In the early days of the novel coronavirus pandemic, we learned that obesity is a significant risk factor for severe COVID-19 and deaths. Obese people are likely to suffer from other medical conditions, including diabetes and heart problems, which are also risk factors for COVID-19. As the months went by, experts explained that obesity might be an even bigger risk factor than initially believed. Even people who are overweight are at risk of developing a more severe form of the illness. The CDC confirmed these findings back in October, when it updated its coronavirus guidelines, putting tens of millions of Americans on alert that they might be at risk of severe COVID-19 on account of their weight.

More recently, vaccine studies have pointed out that overweight people who are vaccinated against COVID-19 might need a third dose sooner than people with normal BMIs. Obesity impacts the immune response, reducing the number of neutralizing antibodies that the vaccine produces. Earlier this week, the World Obesity Federation (WOF) released a new study on obesity and COVID-19, revealing a “dramatic correlation” between COVID-19 deaths and obesity rates.

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WOF is a non-profit associated with the WHO. The organization used the available COVID-19 statistics from John Hopkins University (COVID-19 mortality) and the WHO (obesity data) to conclude that some 2.2 million of the more than 2.5 million COVID-19 deaths registered so far were in countries with high levels of obesity.

The death rate was 10 times higher in countries where more than 50% of the population is overweight, including the UK and the US. The UK registered 184 COVID-19 deaths per 100,000 people, the world’s third-highest fatality rate. The UK has the fourth-highest obesity rate in the world, and 63.7% of adults are considered overweight.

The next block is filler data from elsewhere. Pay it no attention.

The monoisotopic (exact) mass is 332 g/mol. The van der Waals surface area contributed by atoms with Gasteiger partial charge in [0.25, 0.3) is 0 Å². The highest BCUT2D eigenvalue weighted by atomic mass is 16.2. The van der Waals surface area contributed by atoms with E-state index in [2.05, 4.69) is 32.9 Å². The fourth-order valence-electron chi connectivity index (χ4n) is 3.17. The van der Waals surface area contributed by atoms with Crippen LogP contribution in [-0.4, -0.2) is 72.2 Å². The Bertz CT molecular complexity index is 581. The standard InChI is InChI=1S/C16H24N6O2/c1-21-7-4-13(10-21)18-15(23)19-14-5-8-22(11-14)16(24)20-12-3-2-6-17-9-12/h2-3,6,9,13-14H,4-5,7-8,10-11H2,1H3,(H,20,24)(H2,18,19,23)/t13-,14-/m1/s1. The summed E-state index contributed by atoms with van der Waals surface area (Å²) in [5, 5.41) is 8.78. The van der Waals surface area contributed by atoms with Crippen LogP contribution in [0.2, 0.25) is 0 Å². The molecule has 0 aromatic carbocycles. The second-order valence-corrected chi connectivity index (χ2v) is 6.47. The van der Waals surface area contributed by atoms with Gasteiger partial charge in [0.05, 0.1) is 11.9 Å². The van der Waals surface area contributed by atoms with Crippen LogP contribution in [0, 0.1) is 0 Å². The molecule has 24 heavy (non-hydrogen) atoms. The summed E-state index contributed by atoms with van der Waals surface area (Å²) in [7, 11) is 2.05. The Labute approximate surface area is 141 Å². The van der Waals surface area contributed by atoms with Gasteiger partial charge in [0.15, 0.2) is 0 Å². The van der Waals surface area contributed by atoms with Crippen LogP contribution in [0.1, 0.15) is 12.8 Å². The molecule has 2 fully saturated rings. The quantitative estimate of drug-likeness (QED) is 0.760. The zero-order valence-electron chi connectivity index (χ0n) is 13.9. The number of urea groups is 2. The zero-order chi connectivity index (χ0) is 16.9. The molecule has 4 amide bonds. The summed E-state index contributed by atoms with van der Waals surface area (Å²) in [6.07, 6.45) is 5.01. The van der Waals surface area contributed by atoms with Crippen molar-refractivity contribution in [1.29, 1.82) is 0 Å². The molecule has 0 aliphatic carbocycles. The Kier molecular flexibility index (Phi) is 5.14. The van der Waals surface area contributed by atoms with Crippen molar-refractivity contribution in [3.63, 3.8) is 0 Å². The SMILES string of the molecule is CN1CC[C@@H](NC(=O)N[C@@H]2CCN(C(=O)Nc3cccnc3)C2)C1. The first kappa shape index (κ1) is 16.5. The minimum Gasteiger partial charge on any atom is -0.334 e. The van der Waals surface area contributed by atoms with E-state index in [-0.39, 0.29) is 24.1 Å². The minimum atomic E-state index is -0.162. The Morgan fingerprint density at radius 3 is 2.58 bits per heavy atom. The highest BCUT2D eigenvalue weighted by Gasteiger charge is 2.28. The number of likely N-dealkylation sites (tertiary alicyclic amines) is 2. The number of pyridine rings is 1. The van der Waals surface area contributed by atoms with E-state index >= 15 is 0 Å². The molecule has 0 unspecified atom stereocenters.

The US reported almost 152.5 COVID-19 deaths per 100,000 cases so far, which is the fourth-highest death rate in the world. Nearly 68% of the population is classified as obese, according to the WOF. The US has the highest number of COVID-19 deaths overall, at more than 533,000.

At the other end of the spectrum are countries like Vietnam, which has the lowest COVID-19 death rate in the world — 0.04 deaths per 100,000 cases. Vietnam also has the second-lowest rate of obesity, at 18.3% of adults. Only 35 people in the country have died of COVID-19 complications since the pandemic started.

The report also indicates there’s “not a single example internationally” of a country with low levels of obesity (less than 40%) and a high death rate. The report “shows for the first time that overweight populations come a close second” risk of COVID-19 hospitalization and death after age.

“The correlation between obesity and mortality rates from COVID-19 is clear and compelling,” said WHO Director-General Dr. Tedros Adhanom in response to the WOF study, calling the research a “wake-up call” to governments globally.

Boris Johnson, who went through a more severe case of COVID-19 last year that required hospitalization, said last summer that he was “way overweight” when he was admitted to the ICU. The UK government kicked off a new program last summer with the goal of lowering obesity rates in the country. It’s still too soon to gauge how well the program is doing, according to recent reports.

The World Obesity Federation’s report on the correlation between weight and COVID-19 mortality is available at this link.

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Chris Smith started writing about gadgets as a hobby, and before he knew it he was sharing his views on tech stuff with readers around the world. Whenever he's not writing about gadgets he miserably fails to stay away from them, although he desperately tries. But that's not necessarily a bad thing.